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Parts of Great Barrier Reef show highest coral cover seen in 36 years, report finds

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The central and northern stretches of Australia's Great Barrier Reef are showing the highest coral cover seen in 36 years, showing that the fragile UNESCO World Heritage site could still recover from decades of damage, a monitoring group reported Thursday. Coral cover in the southern region of the reef decreased, however, and the reef is vulnerable to increasingly common disturbances like mass bleaching events, the group said.

There was an increase in average hard coral cover in the northern region of the reef to 36% in 2022 from 27% in 2021, and an increase in in the central region to 33% in 2022 from 27% in 2021, the Australian Institute of Marine Sciences (AIMS) said in its annual summary report.

Despite this, "a third of the gain in coral cover we recorded in the south in 2020/21 was lost last year due to ongoing crown-of-thorns starfish outbreaks," Dr. Paul Hardisty, CEO of AIMS, said in a statement. "This shows how vulnerable the Reef is to the continued acute and severe disturbances that are occurring more often, and are longer-lasting."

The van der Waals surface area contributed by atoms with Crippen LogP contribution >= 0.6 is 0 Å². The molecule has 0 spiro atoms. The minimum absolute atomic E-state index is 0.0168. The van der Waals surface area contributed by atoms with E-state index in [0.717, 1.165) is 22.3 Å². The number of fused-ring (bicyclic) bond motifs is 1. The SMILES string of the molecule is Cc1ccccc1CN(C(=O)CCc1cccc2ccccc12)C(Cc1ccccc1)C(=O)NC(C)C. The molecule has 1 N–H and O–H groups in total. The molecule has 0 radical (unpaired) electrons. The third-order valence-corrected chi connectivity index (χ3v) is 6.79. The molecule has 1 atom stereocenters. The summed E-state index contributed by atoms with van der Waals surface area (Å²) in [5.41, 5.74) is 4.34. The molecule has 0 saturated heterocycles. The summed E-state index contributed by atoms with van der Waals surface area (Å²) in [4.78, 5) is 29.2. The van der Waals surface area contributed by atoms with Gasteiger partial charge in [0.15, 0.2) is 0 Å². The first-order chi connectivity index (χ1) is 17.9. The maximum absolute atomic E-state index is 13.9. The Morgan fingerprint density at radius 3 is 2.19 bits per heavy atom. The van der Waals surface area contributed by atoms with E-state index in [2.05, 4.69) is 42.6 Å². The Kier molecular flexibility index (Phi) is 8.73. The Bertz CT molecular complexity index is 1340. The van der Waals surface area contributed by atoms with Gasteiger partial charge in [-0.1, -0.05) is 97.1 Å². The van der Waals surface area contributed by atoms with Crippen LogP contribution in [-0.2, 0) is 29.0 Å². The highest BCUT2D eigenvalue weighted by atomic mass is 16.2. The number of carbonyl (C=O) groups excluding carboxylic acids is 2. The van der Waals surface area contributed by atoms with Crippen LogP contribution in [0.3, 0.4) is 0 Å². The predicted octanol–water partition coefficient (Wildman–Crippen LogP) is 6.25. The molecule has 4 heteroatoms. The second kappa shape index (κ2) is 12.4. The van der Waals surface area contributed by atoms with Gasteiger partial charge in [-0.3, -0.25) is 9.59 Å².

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AIMS has been monitoring the Great Barrier Reef since 1986. It said the increase in frequency of mass bleaching events — when coral, in response to stressful conditions like heat, loses its pigments and symbiotic algae, turns white, and potentially dies — were "uncharted territory."

"In our 36 years of monitoring the condition of the Great Barrier Reef we have not seen bleaching events so close together," Hardisty said. "Every summer the Reef is at risk of temperature stress, bleaching and potentially mortality and our understanding of how the ecosystem responds to that is still developing."

Dr. Mike Emslie, also from the AIMS monitoring program, said that most of the coral increase in the north and central parts of the reef was driven by fast-growing but fragile Acropora corals, and could therefore be reversed quickly.

"These corals are particularly vulnerable to wave damage, like that generated by strong winds and tropical cyclones," Emslie said. "The increasing frequency of warming ocean temperatures and the extent of mass bleaching events highlights the critical threat climate change poses to all reefs, particularly while crown-of-thorns starfish outbreaks and tropical cyclones are also occurring. Future disturbance can reverse the observed recovery in a short amount of time."

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